What causes Ritalin withdrawal?

Stimulants like Ritalin act in the brain similarly like the brain neurotransmitters, bio-chemical category in which we may include norepinephrine and dopamine. Central nervous stimulants amplify the effects of these chemicals in the brain. After extended periods of Ritalin use, the user’s body becomes adapted to the increased levels of neurotransmitters, and it is unable to function normally below those levels. When Ritalin is suddenly stopped, the body tries to cope with the sudden loss of the extra stimulation, leading to withdrawal symptoms.

Symptoms of Ritalin withdrawal

Most people experience the following signs and symptoms during detox:

• Intense physical and psychological cravings
• Agitation
• Irritability
• Anxiety
• Exhaustion
• Insomnia
• Sleep patterns problems
• Nausea
• Abdominal cramps
• Extreme depression
• Suicidal thoughts

Duration of Ritalin withdrawal

Signs and symptoms of Ritalin withdrawal can last anywhere between a few days to several months after the last administered dose. The strong acute effects of withdrawal can be treated within about a month. People have reported still feeling fatigue and increased appetite, depression, and cravings long after the initial 30 days.


Ritalin Withdrawal Timeline


  1. Early withdrawal stage

At the end of a binge, the individual enters the crash phase, which is characterized by depression, anxiety, agitation, and drug craving. The memories of the drug effects and the stimuli associated with these effects can result in the conditioned drug craving experienced during the early crash phase.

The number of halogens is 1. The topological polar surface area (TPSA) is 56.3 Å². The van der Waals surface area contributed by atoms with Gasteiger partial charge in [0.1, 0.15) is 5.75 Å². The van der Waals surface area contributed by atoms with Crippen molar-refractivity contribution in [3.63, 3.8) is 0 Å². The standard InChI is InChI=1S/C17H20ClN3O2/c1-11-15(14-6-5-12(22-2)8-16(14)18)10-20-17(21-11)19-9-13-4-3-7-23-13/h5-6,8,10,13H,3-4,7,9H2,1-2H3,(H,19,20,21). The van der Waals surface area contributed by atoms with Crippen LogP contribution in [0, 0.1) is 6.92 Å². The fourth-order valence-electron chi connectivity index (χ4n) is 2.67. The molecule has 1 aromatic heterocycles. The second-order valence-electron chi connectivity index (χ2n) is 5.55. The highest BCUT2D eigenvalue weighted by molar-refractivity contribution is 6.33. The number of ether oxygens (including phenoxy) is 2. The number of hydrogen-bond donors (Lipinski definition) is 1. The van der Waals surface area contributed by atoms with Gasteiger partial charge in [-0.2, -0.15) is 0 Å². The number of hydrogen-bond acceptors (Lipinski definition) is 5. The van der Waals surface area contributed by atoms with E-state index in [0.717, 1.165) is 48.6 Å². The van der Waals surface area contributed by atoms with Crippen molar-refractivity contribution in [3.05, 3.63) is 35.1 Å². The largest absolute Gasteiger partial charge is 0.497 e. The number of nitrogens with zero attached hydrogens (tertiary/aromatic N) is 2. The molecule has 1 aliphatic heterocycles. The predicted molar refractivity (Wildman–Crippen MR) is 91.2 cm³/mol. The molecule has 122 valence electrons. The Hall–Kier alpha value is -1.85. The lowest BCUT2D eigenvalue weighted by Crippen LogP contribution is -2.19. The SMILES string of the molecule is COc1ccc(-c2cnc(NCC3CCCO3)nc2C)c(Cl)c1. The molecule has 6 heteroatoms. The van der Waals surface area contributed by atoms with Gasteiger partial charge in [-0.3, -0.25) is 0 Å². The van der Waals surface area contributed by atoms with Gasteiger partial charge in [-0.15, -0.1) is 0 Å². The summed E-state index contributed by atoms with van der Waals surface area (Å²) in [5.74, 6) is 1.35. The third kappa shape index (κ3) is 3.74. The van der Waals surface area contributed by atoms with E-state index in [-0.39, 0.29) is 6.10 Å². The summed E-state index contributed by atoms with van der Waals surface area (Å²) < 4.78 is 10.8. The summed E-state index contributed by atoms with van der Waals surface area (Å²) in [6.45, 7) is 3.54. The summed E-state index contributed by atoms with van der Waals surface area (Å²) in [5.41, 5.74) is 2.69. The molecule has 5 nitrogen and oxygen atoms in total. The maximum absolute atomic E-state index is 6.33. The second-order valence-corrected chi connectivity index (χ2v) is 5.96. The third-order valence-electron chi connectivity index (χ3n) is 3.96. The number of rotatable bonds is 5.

In the middle period of the crash phase, drug craving is replaced by fatigue, depression, loss of desire for the drug, and insomnia accompanied by an intense desire for sleep. During this time, the individual may use alcohol, benzodiazepines, or opiates to induce the desired sleep.

During the late period of the crash phase, hypersomnolence is followed by awakening in a hyperphagic state.


  1. Intermediate withdrawal stage

Following the crash period, if individuals remain abstinent, they enter an intermediate withdrawal phase with effects that are generally opposite those of the drug: loss of physical and mental energy necessary to most naturally occurring incentive behaviors. During withdrawal, individuals experience fatigue, decreased mental energy, limited interest in the environment, and anhedonia. These symptoms gradually increase in intensity during the 12 to 96 hours following the crash phase. At this time, memories of euphoria induced by amphetamine consumption stand in marked relief to the anhedonia being experienced at the moment. This results in intense drug craving, and the individual is highly prone to relapse by starting another binge cycle. If the individual can remain abstinent for 6 to 18 weeks, the anhedonia and dysphoria attenuate, but may wax and wane over the next 6 to 9 months.


  1. Late withdrawal stage

During the extinction phase, brief periods of drug craving can occur. The individual may experience conditioned combinations of stimulus properties of both the drug and withdrawal hunger effects in the form of cravings. These episodes of craving are triggered by conditioned stimuli (circumstances and objects) that were previously associated with the drug effects. If the individual experiences these cues without the associated drug effects, then the ability of these cues to elicit drug craving will diminish over time; over time the individual will experience less-intense drug cravings, which should lessen the probability of relapse.